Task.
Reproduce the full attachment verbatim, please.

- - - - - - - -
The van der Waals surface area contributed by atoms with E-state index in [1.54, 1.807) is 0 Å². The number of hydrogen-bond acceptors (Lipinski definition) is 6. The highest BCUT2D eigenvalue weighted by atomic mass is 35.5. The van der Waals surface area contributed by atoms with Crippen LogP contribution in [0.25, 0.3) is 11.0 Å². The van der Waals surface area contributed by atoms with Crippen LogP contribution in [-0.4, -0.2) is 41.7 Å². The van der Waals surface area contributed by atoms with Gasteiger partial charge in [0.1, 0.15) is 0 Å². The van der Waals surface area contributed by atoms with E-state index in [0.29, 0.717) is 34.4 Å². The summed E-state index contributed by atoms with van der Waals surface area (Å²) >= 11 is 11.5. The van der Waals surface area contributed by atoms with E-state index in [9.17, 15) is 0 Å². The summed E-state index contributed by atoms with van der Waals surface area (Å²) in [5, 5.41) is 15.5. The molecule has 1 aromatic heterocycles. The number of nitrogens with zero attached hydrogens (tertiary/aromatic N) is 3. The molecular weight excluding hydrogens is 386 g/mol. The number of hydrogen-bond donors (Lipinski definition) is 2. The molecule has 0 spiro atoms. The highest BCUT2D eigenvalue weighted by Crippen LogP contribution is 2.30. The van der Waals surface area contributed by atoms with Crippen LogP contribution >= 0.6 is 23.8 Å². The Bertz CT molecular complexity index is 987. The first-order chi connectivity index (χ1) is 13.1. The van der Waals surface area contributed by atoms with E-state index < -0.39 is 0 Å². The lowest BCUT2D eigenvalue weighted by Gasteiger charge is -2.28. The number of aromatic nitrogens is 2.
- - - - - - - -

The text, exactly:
The van der Waals surface area contributed by atoms with E-state index in [1.54, 1.807) is 0 Å². The number of hydrogen-bond acceptors (Lipinski definition) is 6. The highest BCUT2D eigenvalue weighted by atomic mass is 35.5. The van der Waals surface area contributed by atoms with Crippen LogP contribution in [0.25, 0.3) is 11.0 Å². The van der Waals surface area contributed by atoms with Crippen LogP contribution in [-0.4, -0.2) is 41.7 Å². The van der Waals surface area contributed by atoms with Gasteiger partial charge in [0.1, 0.15) is 0 Å². The van der Waals surface area contributed by atoms with E-state index in [0.29, 0.717) is 34.4 Å². The summed E-state index contributed by atoms with van der Waals surface area (Å²) >= 11 is 11.5. The van der Waals surface area contributed by atoms with E-state index in [9.17, 15) is 0 Å². The summed E-state index contributed by atoms with van der Waals surface area (Å²) in [5, 5.41) is 15.5. The molecule has 1 aromatic heterocycles. The number of nitrogens with zero attached hydrogens (tertiary/aromatic N) is 3. The molecular weight excluding hydrogens is 386 g/mol. The number of hydrogen-bond donors (Lipinski definition) is 2. The molecule has 0 spiro atoms. The highest BCUT2D eigenvalue weighted by Crippen LogP contribution is 2.30. The van der Waals surface area contributed by atoms with Crippen LogP contribution >= 0.6 is 23.8 Å². The Bertz CT molecular complexity index is 987. The first-order chi connectivity index (χ1) is 13.1. The van der Waals surface area contributed by atoms with E-state index < -0.39 is 0 Å². The lowest BCUT2D eigenvalue weighted by Gasteiger charge is -2.28. The number of aromatic nitrogens is 2.